In 1886, the Aurora City Water Works opened on an island in the Fox River. Water was drawn from a 20-foot-deep channel carved into the island’s gravel bed, which was used as a natural filtering system. In 1889 the average water draw was 0.8 mgd.

The city abandoned that system in 1892, switching to a 1,400-foot-deep well to supply an 1895 daily average of 1.96 mgd. By 1929 the city had 12 deep wells. Four years later, a water tower was built (demolished in 2012 in a project Leible managed). In addition, a 9 mgd pumping station was built, and several miles of 12-, 14- and 16-inch water mains were laid. Further upgrades and expansions were done in 1963, 1989 and 2002.

Fast forward to today. The Aurora Water Treatment Facility has a 42 mgd capacity, although the peak draw on the system, in summer, is only 22 mgd. The water is processed using five 60-foot-diameter CBI Walker ClariCone units (McDermott), 12 filters and 6.3 million gallons of clearwell capacity. About 60% of the raw water supply comes from the Fox River; the rest from 15 deep and six shallow wells.

The raw water is treated with powdered activated carbon, aeration, cationic polymer, and ferric chloride before entering the ClariCone clarifier/softener units, where lime and anionic polymer are added. The lime is slaked with a PLC-controlled batch system (RDP/Tekkem).

Peristaltic pumps (ProMinent) dose the slaked lime to start the lime softening process. The water then flows into helical flow recarbonation tanks to reduce the pH, and then the water is filtered through 12 dual media filters comprised of granular activated carbon and sand. The GAC is leased from the Calgon Carbon Corporation.

The water then receives infusions of fluoride and chlorine for disinfection as it enters the clearwells. Anhydrous ammonia is added to convert the chlorine to chloramines before the finished water is pumped via nine Flowserve/Byron Jackson 100 or 200 hp vertical turbine pumps into elevated towers, and finally to thirsty Aurora customers.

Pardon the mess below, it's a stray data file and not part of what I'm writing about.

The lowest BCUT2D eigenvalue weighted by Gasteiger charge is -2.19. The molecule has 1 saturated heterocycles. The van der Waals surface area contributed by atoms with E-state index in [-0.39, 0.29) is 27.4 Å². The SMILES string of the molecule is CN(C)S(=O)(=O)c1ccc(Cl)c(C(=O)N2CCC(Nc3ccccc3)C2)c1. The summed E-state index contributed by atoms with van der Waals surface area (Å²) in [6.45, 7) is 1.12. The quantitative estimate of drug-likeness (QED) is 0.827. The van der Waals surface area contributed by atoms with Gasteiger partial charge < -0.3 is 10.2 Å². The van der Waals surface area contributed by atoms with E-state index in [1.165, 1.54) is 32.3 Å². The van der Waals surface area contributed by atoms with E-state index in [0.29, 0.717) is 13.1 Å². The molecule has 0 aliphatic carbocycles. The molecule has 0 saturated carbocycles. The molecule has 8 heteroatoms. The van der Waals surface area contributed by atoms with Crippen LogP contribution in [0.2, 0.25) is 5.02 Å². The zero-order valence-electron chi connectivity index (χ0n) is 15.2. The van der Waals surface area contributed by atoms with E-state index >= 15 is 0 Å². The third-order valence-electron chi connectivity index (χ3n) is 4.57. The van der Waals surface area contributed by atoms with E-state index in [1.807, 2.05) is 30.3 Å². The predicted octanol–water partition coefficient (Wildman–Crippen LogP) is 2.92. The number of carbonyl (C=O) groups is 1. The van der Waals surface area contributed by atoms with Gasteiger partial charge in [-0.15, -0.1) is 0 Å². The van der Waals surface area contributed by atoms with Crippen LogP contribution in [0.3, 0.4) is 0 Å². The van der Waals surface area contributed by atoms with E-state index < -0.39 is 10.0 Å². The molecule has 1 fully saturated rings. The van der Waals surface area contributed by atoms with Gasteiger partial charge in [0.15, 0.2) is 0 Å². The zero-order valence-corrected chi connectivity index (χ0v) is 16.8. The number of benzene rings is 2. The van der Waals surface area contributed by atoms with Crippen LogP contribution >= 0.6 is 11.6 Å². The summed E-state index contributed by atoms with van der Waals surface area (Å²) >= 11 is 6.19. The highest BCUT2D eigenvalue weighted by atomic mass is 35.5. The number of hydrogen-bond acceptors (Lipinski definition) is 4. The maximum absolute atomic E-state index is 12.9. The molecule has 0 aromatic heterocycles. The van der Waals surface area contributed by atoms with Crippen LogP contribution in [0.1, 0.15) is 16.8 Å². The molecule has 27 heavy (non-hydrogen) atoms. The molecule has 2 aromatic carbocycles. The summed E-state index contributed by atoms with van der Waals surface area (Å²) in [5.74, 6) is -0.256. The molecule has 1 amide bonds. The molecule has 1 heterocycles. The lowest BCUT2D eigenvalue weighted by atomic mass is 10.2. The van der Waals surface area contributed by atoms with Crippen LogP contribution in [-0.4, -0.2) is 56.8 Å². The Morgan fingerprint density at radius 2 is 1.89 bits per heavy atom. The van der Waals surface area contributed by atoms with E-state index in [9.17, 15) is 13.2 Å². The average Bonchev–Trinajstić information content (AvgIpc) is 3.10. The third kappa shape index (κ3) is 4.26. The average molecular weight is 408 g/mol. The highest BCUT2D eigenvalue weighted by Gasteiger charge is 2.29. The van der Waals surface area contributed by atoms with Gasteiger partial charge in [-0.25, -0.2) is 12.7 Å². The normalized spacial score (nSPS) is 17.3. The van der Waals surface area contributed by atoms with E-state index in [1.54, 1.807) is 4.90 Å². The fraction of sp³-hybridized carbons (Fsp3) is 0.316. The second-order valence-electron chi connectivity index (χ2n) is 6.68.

Numerous online Hach analytical instruments monitor all stages of the treatment process. The data is collected by programmable logic controllers (Rockwell Automation) that are part of the existing SCADA system.

A capable staff

Leible is one of 29 water professionals at the Aurora facility, all of whom play key roles. “I am not an engineer, so I manage water production operations at this facility, but we have several engineers who manage the engineering duties for the entire team to be successful,” he says.

Schumacher, his predecessor as superintendent, is an environmental/civil engineer with a professional engineering license and a Class A water treatment certification. Trent Huber is water operations supervisor, and Chris Olson is maintenance supervisor. They have Class A certificates and worked their way up from operator positions. The lab manager is Megan Luers.

“All of them are very dedicated team members, which is why the city has won many water quality awards over the years,” Leible says.

One thing that Leible values about his staff is their depth of institutional knowledge: “Both Trent and Chris have been working at this plant since it opened in 1992. It’s a real luxury to have people on staff with such a wealth of institutional knowledge. It really pays off when you need to find out details that may not be easy to figure out, from certain valves that may be hard to find, to how the system has evolved over the years. It helps me do my job better.”

Future Plans

At this point, Leible has no plans to retire, even though he marked his 62nd birthday in September. He intends to continue doing his best to keep Aurora’s drinking water safe, clean, and pleasant to drink. He remarks, “It has been a good career that I’ve enjoyed so far, even though I never planned to get into water when I was young.”